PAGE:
The Tucker Center is located at the southeast corner of the campus of Florida State University in Tallahassee. It is in the Capitol Hill neighborhood and bordered by Pensacola, Boulevard, Madison and Macomb Streets. It is also part of the Madison Mile, which includes other athletic facilities, including Doak Campbell Stadium.
As with many college campuses, there are plenty of bars and restaurants within walking distance of campus. Some spots that may intrigue fans include Wilbury, Nefetaries, Gaines Street Pies, Voodoo Dog, Z Baked, Chef Shac’s, The Egg Cafe, Brick House and LOTSA Stone Fried Pizza. Andrew’s Downtown and Harry’s Seafood Bar and Grille are also worth a look.
Tallahassee is a government and college town. As a result, the other sporting options in Tallahassee are really related to Florida State. The football team plays at Bobby Bowden Field at Doak Campbell Stadium and the baseball team plays at nearby Dick Howser Stadium. Other spots in Tallahassee worth checking out include Florida State Capitol and the Museum of Florida History.
Fans requiring to stay near campus should consider the Residence Inn and the Hampton Inn.
Support for the FSU basketball team has seen an increase over the past few seasons. With increases in home fan attendance from 2017 through 2019, the 2018-2019 season saw the team average over 9,000 fans per game. Considering the capacity of the Tucker Center is just over 11,000, this bodes well for those in attendance who hope for a solid fan atmosphere. The game which was reviewed was on New Years Eve, a time where the campus is predominantly empty and fan support in college basketball is low. There were over 6,000 fans in attendance, mostly from the community. The student section was understandably sparse, but is a solid scene when classes are in session.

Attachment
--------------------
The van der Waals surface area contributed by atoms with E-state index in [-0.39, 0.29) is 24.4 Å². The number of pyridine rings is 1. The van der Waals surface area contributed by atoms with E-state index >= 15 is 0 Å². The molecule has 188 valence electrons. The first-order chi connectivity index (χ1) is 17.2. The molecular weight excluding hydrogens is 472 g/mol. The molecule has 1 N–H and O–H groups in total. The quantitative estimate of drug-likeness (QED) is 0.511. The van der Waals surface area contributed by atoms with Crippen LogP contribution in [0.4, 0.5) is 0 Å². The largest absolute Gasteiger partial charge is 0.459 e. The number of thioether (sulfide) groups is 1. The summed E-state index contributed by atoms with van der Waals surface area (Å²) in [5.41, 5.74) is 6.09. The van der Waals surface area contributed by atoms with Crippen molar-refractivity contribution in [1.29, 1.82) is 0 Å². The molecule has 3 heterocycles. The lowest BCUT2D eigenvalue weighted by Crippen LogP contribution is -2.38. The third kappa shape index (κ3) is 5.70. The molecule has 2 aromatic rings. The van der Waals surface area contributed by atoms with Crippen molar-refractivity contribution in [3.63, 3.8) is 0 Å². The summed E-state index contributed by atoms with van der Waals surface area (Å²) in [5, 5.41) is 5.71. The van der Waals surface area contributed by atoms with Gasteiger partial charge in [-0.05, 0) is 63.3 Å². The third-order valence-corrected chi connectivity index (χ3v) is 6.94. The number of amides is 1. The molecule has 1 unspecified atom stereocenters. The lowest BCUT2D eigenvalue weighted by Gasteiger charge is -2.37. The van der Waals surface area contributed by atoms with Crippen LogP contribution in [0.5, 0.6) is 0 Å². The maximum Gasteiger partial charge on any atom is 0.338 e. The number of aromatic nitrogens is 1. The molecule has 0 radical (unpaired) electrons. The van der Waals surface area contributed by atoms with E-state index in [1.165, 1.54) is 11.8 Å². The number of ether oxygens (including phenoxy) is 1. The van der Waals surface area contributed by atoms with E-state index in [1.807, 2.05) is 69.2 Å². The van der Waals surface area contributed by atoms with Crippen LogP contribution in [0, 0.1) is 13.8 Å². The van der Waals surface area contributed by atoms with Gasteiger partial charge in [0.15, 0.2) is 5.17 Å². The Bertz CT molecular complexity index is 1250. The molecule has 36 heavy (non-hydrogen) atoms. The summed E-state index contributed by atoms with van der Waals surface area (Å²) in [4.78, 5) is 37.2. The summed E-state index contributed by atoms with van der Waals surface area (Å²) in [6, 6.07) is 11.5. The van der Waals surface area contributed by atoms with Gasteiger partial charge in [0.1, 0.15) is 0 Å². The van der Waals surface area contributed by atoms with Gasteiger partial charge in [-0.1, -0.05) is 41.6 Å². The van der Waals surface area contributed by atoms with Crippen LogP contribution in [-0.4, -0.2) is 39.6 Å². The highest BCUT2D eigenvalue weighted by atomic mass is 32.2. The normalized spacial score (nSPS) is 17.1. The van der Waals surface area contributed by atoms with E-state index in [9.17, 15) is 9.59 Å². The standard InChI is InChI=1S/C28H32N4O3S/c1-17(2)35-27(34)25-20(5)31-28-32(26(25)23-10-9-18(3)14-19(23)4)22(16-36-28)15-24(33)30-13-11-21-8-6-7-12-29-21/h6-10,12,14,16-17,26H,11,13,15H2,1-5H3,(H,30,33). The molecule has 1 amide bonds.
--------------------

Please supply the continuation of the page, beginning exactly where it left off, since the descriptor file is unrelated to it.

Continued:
Donald Tucker Center is located at the southeast corner of the campus of Florida State University in Tallahassee. It is in the Capitol Hill neighborhood and bordered by Pensacola, Boulevard, Madison and Macomb Streets. Getting to the arena is not too difficult. The arena is approximately 6 km south of I-10, the main highway into Tallahassee, so there will be a bit of travel through the city, but traffic is not too bad. There is plenty of parking in the Tucker Center lot or one of the surface lots or parking garages within walking distance. For fans who wish to take public transit, there are bus stops around the Tucker Center. Fans should check out the StarMetro website for schedules, maps and fares.
Many college basketball facilities treat security in the same manner that large professional teams do. As a result, it is imperative for fans to consult the Florida State Seminoles and Donald Tucker Center websites for the most up to date security expectations before heading to the basketball game. Getting around the arena is not difficult, especially on the date of this review and washroom facilities are adequate for this facility.
Return on Investment 4
Admittedly not the biggest basketball attraction in the ACC, fans will be pleasantly surprised with the value that is found in a Florida State Seminoles basketball game. Tickets for the Seminoles are very affordable from $15 to $35 and the experience may not be the legendary one that can be found in North Carolina, but it is not an outlier in the conference. Fans will have a great time, watch some high caliber basketball and not have to worry about dipping into the kids’ college fund to pay for it. Although Florida State may not be the once in a lifetime experience, it is definitely the kind of experience which will keep fans coming back and the price point is a big part of that.
An extra mark for big Florida State rivalries with Miami, Florida and Clemson.
An extra mark for being an important part of one of the top basketball conferences in the country.
An extra mark for an agreement with the Seminole General Nation to keep their ties to the Native American tribe and for doing it in the right way.
The ACC may be a basketball conference known for North Carolina and Duke and Florida State may be known as a football school first, but fans should not sleep on Florida State Seminoles basketball. A great experience at a great price, Florida State will surprise basketball fans who wish to experience a college atmosphere and make fans want to come back for more.